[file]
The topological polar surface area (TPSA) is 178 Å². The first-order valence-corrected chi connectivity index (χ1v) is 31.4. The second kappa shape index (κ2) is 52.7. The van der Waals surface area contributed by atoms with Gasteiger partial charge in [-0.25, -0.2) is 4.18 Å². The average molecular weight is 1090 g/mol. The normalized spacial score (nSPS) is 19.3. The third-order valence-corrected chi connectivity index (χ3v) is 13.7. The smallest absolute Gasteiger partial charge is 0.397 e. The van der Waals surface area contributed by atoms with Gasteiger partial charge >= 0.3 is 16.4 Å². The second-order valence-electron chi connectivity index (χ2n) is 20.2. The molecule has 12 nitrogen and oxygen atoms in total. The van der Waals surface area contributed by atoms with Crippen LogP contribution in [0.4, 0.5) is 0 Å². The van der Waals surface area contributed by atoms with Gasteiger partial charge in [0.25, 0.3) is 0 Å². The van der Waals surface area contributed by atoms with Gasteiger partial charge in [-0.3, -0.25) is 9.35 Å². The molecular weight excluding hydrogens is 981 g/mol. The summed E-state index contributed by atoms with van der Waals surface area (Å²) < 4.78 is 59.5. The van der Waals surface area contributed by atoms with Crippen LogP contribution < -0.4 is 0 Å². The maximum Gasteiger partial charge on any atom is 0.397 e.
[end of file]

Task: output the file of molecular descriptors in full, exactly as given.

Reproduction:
The topological polar surface area (TPSA) is 178 Å². The first-order valence-corrected chi connectivity index (χ1v) is 31.4. The second kappa shape index (κ2) is 52.7. The van der Waals surface area contributed by atoms with Gasteiger partial charge in [-0.25, -0.2) is 4.18 Å². The average molecular weight is 1090 g/mol. The normalized spacial score (nSPS) is 19.3. The third-order valence-corrected chi connectivity index (χ3v) is 13.7. The smallest absolute Gasteiger partial charge is 0.397 e. The van der Waals surface area contributed by atoms with Gasteiger partial charge >= 0.3 is 16.4 Å². The second-order valence-electron chi connectivity index (χ2n) is 20.2. The molecule has 12 nitrogen and oxygen atoms in total. The van der Waals surface area contributed by atoms with Crippen LogP contribution in [0.4, 0.5) is 0 Å². The van der Waals surface area contributed by atoms with Gasteiger partial charge in [0.25, 0.3) is 0 Å². The van der Waals surface area contributed by atoms with Gasteiger partial charge in [-0.3, -0.25) is 9.35 Å². The molecular weight excluding hydrogens is 981 g/mol. The summed E-state index contributed by atoms with van der Waals surface area (Å²) < 4.78 is 59.5. The van der Waals surface area contributed by atoms with Crippen LogP contribution < -0.4 is 0 Å². The maximum Gasteiger partial charge on any atom is 0.397 e.